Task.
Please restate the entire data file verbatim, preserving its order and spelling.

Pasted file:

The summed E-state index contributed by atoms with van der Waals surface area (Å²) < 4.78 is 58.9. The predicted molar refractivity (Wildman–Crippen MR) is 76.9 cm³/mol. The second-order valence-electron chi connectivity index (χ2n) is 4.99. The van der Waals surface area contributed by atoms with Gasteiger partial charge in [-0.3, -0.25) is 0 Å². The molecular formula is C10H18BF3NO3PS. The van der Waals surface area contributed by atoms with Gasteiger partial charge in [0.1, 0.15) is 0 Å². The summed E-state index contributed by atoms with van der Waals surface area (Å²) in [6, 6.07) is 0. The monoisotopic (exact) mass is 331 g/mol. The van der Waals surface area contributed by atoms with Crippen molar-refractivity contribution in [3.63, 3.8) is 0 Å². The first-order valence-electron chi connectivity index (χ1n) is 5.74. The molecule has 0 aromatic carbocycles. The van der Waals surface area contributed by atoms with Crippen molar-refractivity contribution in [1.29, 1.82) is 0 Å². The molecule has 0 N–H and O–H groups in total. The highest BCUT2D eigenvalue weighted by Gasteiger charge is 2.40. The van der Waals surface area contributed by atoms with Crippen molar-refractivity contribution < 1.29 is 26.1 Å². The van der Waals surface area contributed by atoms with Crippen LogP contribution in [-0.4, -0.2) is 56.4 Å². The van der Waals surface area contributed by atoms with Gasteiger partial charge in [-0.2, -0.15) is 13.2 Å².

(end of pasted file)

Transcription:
The summed E-state index contributed by atoms with van der Waals surface area (Å²) < 4.78 is 58.9. The predicted molar refractivity (Wildman–Crippen MR) is 76.9 cm³/mol. The second-order valence-electron chi connectivity index (χ2n) is 4.99. The van der Waals surface area contributed by atoms with Gasteiger partial charge in [-0.3, -0.25) is 0 Å². The molecular formula is C10H18BF3NO3PS. The van der Waals surface area contributed by atoms with Gasteiger partial charge in [0.1, 0.15) is 0 Å². The summed E-state index contributed by atoms with van der Waals surface area (Å²) in [6, 6.07) is 0. The monoisotopic (exact) mass is 331 g/mol. The van der Waals surface area contributed by atoms with Crippen molar-refractivity contribution in [3.63, 3.8) is 0 Å². The first-order valence-electron chi connectivity index (χ1n) is 5.74. The molecule has 0 aromatic carbocycles. The van der Waals surface area contributed by atoms with Crippen molar-refractivity contribution in [1.29, 1.82) is 0 Å². The molecule has 0 N–H and O–H groups in total. The highest BCUT2D eigenvalue weighted by Gasteiger charge is 2.40. The van der Waals surface area contributed by atoms with Crippen molar-refractivity contribution < 1.29 is 26.1 Å². The van der Waals surface area contributed by atoms with Crippen LogP contribution in [-0.4, -0.2) is 56.4 Å². The van der Waals surface area contributed by atoms with Gasteiger partial charge in [-0.2, -0.15) is 13.2 Å².